After the extent of the water contamination at Camp Lejeune was disclosed, a number of public health agencies performed studies to assess the impact that exposure to the toxic water had on the health of those exposed to it. The ATSDR conducted a series of health studies which compared the health history of former Camp Lejeune residents and employees to a control group from another Marine Corps base (Camp Pendleton). The ATSDR also looked at findings from independent studies involving occupational exposure to the chemicals in the Lejeune water.
Based on these efforts, the ATSDR published reports which identified a long list of cancers and other types of disease that can be linked to the Camp Lejeune water based on varying levels of evidence. A similar list was later issued by the Veteran’s Administration based on clinical guidance from a special committee of experts that was formed to review the available evidence.
Thyroid cancer was not named by the ATSDR as one of the diseases for which it found evidence to support a causal relationship with the contaminated water at Camp Lejeune. This does NOT mean that the thyroid cancer is not linked to Camp Lejeune and it definitely does not mean that former Lejeune residents who have thyroid cancer cannot bring claims under the CLJA.
There is independent epidemiological evidence indicating that occupational exposure to the types of chemicals found in the water at Camp Lejeune can cause thyroid cancer. In 2017, a Marine Corps veteran who served at Camp Lejeune sought VA benefits for her thyroid cancer on the grounds that it was related to the toxic water at Lejeune. In support of her benefit claim, the Veteran presented an opinion from an expert medical witness who concluded that the Veteran’s thyroid cancer was caused by her exposure to the toxic water at Camp Lejeune. The expert cited several epidemiological studies in support of this conclusion. Ultimately, however, the Board of Veteran’s Appeals found that the evidence fell just short of the standard of proof and denied the claim for benefits related to the Veteran’s thyroid cancer. See Board of VA Appeals # 13-21 029 (2017).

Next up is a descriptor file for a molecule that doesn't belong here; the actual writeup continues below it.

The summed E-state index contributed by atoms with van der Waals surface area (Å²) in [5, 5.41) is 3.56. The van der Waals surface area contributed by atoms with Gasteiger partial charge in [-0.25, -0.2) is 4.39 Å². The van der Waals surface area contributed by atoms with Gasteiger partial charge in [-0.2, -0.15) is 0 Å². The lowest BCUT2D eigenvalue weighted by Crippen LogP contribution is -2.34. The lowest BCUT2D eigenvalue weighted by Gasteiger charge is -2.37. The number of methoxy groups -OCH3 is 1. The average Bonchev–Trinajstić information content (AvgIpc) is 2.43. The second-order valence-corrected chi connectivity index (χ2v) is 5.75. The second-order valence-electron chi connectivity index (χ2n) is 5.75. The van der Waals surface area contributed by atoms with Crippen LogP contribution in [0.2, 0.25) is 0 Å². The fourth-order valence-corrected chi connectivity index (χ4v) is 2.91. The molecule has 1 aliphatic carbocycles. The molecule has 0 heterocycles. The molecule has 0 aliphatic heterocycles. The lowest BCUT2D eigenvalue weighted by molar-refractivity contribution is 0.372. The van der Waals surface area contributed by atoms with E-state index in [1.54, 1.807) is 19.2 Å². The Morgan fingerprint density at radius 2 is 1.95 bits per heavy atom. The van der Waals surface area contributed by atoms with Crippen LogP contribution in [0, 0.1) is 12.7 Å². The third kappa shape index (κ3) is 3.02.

Our lawyers view thyroid cancer as a “Tier 3” Camp Lejeune injury. Tier 1 injuries are those which both the ATSDR and the VA have previously identified as being presumptively connected to Camp Lejeune. These are the disease with the strongest causation evidence (e.g., kidney cancer, non-Hodgkin’s lymphoma, bladder cancer, etc.) Tier 2 injuries are those that are not in the “presumptive” category, but which have been linked to TCE or PCE exposure in at least one study.
Tier 3 injuries (like thyroid cancer) include cancer types that have not been specifically linked to Camp Lejeune by any study, but there is still some evidence to make a valid causation argument. Plaintiffs in Camp Lejeune cases involving Tier 3 injuries will face an uphill battle, but there is still a real possibility that they will end up getting compensation.
The thyroid cancer VA benefits case that was denied by the VA Appeals Board in 2017 is a good example of the type of causation evidence that could be presented in a Camp Lejeune thyroid cancer case under the CLJA. The VA Appeal Board denied benefits in that case, but the CLJA has adopted a lower standard of proof for causation known as “equipoise.” Under this lower standard, the evidence presented in the VA case may very well have been sufficient.
Estimated Settlement Value of Camp Lejeune Thyroid Cancer Cases
Our lawyers estimate that a successful Camp Lejeune lawsuit involving thyroid cancer could have an average settlement payout of around $60,000 to $220,000. The primary reason that our settlement value estimate for thyroid cancer cases is this low is because it is a Tier 3 Camp Lejeune injury. The lack of clear causation evidence linking thyroid cancer to Camp Lejeune makes these cases weaker and drives down their settlement value.
Contact Us About Camp Lejeune Thyroid Cancer Cases
If you lived or worked at Camp Lejeune between 1953 and 1987 and you (or a deceased relative) were later diagnosed with thyroid cancer, call us today at 800-553-8082 to see if you have a case. You can also get a free, no-obligation case review online.